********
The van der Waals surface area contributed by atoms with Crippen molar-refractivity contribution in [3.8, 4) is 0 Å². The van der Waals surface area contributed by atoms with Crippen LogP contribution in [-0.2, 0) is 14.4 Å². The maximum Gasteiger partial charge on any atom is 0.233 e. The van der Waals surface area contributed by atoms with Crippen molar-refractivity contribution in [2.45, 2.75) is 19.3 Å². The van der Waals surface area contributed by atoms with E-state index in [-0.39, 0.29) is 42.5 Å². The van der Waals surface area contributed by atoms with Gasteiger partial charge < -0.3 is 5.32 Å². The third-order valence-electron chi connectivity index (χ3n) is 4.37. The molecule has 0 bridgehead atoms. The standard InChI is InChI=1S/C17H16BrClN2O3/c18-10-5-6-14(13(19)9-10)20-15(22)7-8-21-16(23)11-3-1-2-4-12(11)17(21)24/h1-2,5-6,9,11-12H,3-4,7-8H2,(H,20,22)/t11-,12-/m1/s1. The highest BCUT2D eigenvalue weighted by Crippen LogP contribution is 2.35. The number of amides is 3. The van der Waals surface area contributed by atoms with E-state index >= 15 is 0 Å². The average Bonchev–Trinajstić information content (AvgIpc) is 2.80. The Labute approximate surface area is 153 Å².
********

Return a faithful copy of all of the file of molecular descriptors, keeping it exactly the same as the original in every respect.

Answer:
The van der Waals surface area contributed by atoms with Crippen molar-refractivity contribution in [3.8, 4) is 0 Å². The van der Waals surface area contributed by atoms with Crippen LogP contribution in [-0.2, 0) is 14.4 Å². The maximum Gasteiger partial charge on any atom is 0.233 e. The van der Waals surface area contributed by atoms with Crippen molar-refractivity contribution in [2.45, 2.75) is 19.3 Å². The van der Waals surface area contributed by atoms with E-state index in [-0.39, 0.29) is 42.5 Å². The van der Waals surface area contributed by atoms with Gasteiger partial charge < -0.3 is 5.32 Å². The third-order valence-electron chi connectivity index (χ3n) is 4.37. The molecule has 0 bridgehead atoms. The standard InChI is InChI=1S/C17H16BrClN2O3/c18-10-5-6-14(13(19)9-10)20-15(22)7-8-21-16(23)11-3-1-2-4-12(11)17(21)24/h1-2,5-6,9,11-12H,3-4,7-8H2,(H,20,22)/t11-,12-/m1/s1. The highest BCUT2D eigenvalue weighted by Crippen LogP contribution is 2.35. The number of amides is 3. The van der Waals surface area contributed by atoms with E-state index >= 15 is 0 Å². The average Bonchev–Trinajstić information content (AvgIpc) is 2.80. The Labute approximate surface area is 153 Å².